Developing smart contracts for Ethereum involves a bevy of off-chain tools used for producing and testing bytecode
that runs on the Ethereum Virtual Machine (EVM).
Some tools also include workflows for deploying this bytecode to the Ethereum network and testnets.
There are many options for these tools. This guide walks you through writing and testing a simple smart contract that
interacts with the Uniswap Protocol using one specific set of tools (
To follow this guide, you must have the following installed:
You can start from scratch, but it's easier to use a tool like
truffle to bootstrap an empty project.
Create an empty directory and run
npx truffle init inside that directory to unbox the default
In order to reference the Uniswap V2 contracts, you should use the npm artifacts we deploy containing the core and
periphery smart contracts and interfaces. To add npm dependencies, we first initialize the npm package.
We can run
npm init in the same directory to create a
package.json file. You can accept all the defaults and
change it later.
If you check the
node_modules/@uniswap directory, you can now find the Uniswap V2 contracts.
These packages include both the smart contract source code and the build artifacts.
We can now get started writing our example contract. For writing Solidity, we recommend IntelliJ or VSCode with a solidity plugin, but you can use any text editor. Let's write a contract that returns the value of some amount of liquidity shares for a given token pair. First create a couple of files:
This will be the interface of the contract we implement. Put it in
Now let's start with the constructor. You need to know where the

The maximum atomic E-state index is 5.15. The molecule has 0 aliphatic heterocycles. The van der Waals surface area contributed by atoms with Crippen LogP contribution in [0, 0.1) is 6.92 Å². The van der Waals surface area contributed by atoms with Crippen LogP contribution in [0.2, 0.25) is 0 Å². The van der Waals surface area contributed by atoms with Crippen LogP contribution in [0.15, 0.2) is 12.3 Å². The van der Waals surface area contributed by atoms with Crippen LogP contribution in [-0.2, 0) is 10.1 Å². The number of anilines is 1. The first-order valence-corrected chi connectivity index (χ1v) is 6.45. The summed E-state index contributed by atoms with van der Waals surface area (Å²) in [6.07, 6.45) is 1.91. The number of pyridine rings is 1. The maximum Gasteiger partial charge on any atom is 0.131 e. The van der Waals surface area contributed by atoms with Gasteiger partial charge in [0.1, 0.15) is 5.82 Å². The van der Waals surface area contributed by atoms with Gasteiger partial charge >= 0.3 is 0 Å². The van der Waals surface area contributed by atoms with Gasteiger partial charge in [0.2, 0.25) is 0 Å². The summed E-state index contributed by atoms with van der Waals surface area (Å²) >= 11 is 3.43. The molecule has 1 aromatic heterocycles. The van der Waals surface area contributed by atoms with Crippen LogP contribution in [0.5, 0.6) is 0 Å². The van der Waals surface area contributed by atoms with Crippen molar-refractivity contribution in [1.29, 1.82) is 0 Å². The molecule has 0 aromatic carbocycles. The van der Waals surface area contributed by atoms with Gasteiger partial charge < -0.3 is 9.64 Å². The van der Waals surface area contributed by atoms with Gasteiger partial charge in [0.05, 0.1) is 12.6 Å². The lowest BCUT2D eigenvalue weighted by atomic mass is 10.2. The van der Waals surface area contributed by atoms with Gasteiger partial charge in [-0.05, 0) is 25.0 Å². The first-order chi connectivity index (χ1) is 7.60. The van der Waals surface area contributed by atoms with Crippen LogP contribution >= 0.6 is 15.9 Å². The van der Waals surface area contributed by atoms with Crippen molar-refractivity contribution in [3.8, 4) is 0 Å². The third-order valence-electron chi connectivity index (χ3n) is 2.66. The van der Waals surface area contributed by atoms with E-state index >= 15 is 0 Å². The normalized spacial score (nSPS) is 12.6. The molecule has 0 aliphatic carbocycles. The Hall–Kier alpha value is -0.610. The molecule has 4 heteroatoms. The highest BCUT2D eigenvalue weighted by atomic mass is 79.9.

UniswapV2Factory is deployed in order to compute the
address of the pair and look up the total supply of liquidity shares, plus the amounts for the reserves.
We can store this as an address passed to the constructor.
The factory address is constant on mainnet and all testnets, so it may be tempting to make this value a constant in your contract, but since we need to unit test the contract it should be an argument. You can use solidity immutables to save on gas when accessing this variable.
Now we need to be able to look up the total supply of liquidity for a pair, and its token balances. Let's put this in a separate function. To implement it, we must:
- Look up the pair address
- Get the reserves of the pair
- Get the total supply of the pair liquidity
- Sort the reserves in the order of tokenA, tokenB
UniswapV2Library has some helpful methods for this.
Finally we just need to compute the share value. We will leave that as an exercise to the reader.
In order to test your contract, you need to:
- Bring up a testnet
- Deploy the
- Deploy at least 2 ERC20 tokens for a pair
- Create a pair for the factory
- Deploy your
- Verify the result with an assertion
#1 is handled for you automatically by the
truffle test command.
Note you should only deploy the precompiled Uniswap contracts in the
build directories for unit tests.
This is because solidity appends a metadata hash to compiled contract artifacts which includes the hash of the contract
source code path, and compilations on other machines will not result in the exact same bytecode.
This is problematic because in Uniswap V2 we use the hash of the bytecode in the v2-periphery
to compute the pair address.
To get the bytecode for deploying UniswapV2Factory, you can import the file via:
We recommend using a standard ERC20 from
@openzeppelin/contracts for deploying an ERC20.
You can read more about deploying contracts and writing tests using Truffle here.
This guide is a WIP. Please contribute to this guide with the edit button below!